How astonishing to hear the Actual Voice of this historical figure as a living, breathing, human being a full century and a half removed from today ~ like hearing someone through a sonic time machine, or something . . .

And just when I thought I'd found the first sound recordings ever, I learned of another Frenchman (like Joseph above) named Édouard-Léon Scott de Martinville (1817-1879). While Mr. Edison can rightfully lay claim to creating the first practical recording/playback mechanism, it was Édouard who invented the first known sound recording device, patented in 1857. What an amazing technological pioneer! However, his 'phonautograph' was never designed to create playable recordings. It simply etched sound wave patterns onto paper wrapped around a rotating drum. The result was a graphical demonstration of sound . . visual patterns intended for investigative purposes only.

Of course, you can't play paper with squiggles on it, especially when the resulting patterns suffered from irregularities caused by the recording process itself. In fact, until the year 2008 these recordings remained mute and completely unplayable. But a certain Dr. Patrick Feaster devised a computerized method to account for the irregularities, and was able to reproduce an audio track as close to the original sound as is likely possible. This then, is the sound of Édouard-Léon Scott de Martinville singing the beginning line of the second verse from "Au clair de la lune, Pierrot répondit". It is the earliest audibly recognizable record of a human voice ever recovered:



Listening to this just gives me chills... To consider that this is the voice of a man from the year 1860! ~ A full year before the start of the American Civil War, when France was still being ruled by Napoleon's nephew! Of course, you can't learn much about a guy singing 20 seconds of "Clair de Lune" but still, I find this kind of time-tripping connection endlessly fascinating! And on *our* end of the story, there's no way he could have imagined the kind of Science Fiction era in which we're living, when the recorded sounds from his 'unplayable' paper are not only played back, but also piped through a globe-spanning network so anyone anywhere can hear it at any time! Crazy Stuff!!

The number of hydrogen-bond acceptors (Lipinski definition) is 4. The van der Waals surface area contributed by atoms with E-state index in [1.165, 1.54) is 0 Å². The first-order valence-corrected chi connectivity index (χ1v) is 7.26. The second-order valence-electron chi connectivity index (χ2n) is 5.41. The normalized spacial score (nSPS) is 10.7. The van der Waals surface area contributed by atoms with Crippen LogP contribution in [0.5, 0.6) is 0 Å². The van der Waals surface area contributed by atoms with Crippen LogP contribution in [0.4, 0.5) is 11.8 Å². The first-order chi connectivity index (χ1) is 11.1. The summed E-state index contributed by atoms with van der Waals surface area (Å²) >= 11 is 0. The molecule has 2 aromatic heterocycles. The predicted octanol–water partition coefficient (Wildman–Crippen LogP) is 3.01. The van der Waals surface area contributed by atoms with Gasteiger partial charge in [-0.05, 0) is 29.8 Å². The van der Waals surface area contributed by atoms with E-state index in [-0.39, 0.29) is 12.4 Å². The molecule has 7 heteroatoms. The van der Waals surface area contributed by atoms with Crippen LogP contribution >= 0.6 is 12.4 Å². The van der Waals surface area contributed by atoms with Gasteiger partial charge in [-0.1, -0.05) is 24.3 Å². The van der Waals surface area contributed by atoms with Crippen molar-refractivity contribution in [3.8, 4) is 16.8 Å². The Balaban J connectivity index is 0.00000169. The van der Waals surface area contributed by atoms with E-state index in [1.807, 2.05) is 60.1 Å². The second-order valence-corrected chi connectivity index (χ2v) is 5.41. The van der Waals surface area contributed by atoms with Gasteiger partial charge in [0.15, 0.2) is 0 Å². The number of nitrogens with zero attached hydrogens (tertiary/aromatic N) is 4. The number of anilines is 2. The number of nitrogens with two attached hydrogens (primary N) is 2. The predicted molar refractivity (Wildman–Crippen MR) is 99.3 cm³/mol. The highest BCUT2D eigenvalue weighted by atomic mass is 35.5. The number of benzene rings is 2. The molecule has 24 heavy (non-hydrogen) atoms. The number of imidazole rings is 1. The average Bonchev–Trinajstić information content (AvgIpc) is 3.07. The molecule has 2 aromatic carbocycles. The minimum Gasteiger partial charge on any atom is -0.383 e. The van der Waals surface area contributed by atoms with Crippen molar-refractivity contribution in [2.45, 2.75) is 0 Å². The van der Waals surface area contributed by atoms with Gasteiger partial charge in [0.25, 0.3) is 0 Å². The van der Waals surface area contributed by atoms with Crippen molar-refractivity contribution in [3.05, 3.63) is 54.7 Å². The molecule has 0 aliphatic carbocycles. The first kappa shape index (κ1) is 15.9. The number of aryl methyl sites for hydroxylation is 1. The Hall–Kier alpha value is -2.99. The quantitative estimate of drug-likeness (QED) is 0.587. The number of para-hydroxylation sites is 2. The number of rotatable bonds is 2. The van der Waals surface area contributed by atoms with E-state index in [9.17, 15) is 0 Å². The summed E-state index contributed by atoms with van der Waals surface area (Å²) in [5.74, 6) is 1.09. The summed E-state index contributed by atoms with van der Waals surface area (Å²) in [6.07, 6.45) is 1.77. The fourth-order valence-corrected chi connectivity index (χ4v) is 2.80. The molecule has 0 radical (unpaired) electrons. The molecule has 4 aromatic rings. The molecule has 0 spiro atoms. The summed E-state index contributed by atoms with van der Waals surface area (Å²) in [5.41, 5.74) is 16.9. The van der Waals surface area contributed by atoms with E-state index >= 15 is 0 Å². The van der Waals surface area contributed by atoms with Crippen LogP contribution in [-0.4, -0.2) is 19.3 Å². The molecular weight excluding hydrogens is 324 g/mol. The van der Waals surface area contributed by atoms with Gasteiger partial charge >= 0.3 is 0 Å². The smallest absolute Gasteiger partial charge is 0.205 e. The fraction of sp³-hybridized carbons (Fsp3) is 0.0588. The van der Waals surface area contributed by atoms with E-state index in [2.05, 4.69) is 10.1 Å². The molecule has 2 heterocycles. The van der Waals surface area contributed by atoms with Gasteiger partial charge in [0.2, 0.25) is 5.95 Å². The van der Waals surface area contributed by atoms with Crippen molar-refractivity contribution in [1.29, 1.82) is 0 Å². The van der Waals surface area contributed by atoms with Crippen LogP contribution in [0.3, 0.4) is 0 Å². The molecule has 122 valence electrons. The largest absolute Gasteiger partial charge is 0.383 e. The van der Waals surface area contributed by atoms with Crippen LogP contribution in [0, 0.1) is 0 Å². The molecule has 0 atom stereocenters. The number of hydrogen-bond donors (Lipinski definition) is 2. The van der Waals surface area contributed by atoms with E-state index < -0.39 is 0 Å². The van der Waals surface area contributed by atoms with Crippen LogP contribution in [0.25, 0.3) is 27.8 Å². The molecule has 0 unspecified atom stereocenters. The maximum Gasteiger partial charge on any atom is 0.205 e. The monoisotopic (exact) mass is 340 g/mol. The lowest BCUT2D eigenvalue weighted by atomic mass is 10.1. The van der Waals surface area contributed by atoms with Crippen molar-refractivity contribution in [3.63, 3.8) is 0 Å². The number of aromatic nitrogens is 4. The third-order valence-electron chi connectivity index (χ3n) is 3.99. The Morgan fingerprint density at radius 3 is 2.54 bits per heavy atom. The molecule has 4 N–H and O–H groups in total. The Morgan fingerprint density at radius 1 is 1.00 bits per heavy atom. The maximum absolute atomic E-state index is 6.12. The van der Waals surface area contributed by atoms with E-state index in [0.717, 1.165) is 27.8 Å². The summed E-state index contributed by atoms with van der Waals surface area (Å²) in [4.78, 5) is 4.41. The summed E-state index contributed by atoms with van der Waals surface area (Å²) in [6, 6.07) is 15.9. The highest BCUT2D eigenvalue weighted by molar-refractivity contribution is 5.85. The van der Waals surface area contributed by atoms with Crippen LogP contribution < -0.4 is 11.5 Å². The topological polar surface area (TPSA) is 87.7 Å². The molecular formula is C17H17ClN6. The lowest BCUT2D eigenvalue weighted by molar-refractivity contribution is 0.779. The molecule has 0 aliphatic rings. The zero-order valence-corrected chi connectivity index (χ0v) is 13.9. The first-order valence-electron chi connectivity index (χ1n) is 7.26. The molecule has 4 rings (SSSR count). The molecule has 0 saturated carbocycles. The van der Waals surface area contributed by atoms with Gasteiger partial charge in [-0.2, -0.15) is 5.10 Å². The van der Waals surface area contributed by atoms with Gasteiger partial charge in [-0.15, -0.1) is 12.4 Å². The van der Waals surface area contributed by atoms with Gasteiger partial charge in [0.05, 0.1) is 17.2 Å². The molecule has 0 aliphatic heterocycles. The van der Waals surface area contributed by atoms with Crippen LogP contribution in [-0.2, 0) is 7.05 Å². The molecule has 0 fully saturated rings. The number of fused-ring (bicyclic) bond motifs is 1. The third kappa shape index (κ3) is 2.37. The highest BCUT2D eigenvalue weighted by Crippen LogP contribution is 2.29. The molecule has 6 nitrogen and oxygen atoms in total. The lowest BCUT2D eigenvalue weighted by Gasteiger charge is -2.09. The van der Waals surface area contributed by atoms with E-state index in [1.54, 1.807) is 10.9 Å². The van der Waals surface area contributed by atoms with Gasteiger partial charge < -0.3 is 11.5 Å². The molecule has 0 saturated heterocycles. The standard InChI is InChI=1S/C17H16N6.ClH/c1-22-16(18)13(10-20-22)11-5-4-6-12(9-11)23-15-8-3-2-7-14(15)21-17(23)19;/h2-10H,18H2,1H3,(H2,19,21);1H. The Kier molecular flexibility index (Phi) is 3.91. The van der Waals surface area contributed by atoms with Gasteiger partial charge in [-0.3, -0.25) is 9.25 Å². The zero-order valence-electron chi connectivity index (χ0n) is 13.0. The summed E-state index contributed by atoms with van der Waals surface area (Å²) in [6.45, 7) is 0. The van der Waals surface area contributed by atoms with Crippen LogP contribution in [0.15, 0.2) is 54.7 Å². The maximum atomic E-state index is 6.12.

All of this is documented (with even more materials to consider) at First Sounds on der Inter·web . . And for all you gearheads out there who REALLY dig this recording history type stuff ◄ click on that link to visit the best web page I've found on the subject to date.


1900's - 1920's Thomas Edison 'Gold Moulded' phonograph cylinders (Duration: about 2 minutes)
 vinyl album
1920's - 1980's 78 rpm (3 to 4 minutes) and 33 1/3 rpm LP's (usually 45 to 52 minutes)
1930's - present Reel-to-reel tapes are still used in professional recording studios to this day
1950's - 1970's The 45 rpm 7" single = a hit song on the 'A' side + a bonus song on the 'B' side
1960's - 1970's 8-track cartridges - mainly found in muscle cars and overpriced home stereos
1970's - 1980's Cassettes ruled the common man's listening experience during these years
1980's - present A Compact Disc can store up to 80 minutes of music . . . and still going strong!
 Zen Player
2000's - present MP3 players can store thousands of songs and weigh less than 1 ounce!


It seems only fitting to conclude this weird time-bouncing post with something recorded by 'They Might Be Giants' at the Edison National Historic Site (New Jersey). "I Can Hear You" was performed without electricity, captured on an 1898 Edison wax recording phonograph. And as usual with TMBG songs, the lyrics themselves seem magically timeless ~


   They Might Be Giants

I can hear you, just barely hear you . . . I can just barely hear you

This is a warning!  Step away from the car!  This car is protected by 'Viper'!

Guess where I am?  I'm calling from the plane . . . I'll call you when I get there

You won't hear a buzz, but I'm buzzing you in . . . I'm buzzing you in

What's your order?  I can super-size that!  Please bring your car around

I can hear you, just barely hear you . . . I can just barely hear you . . .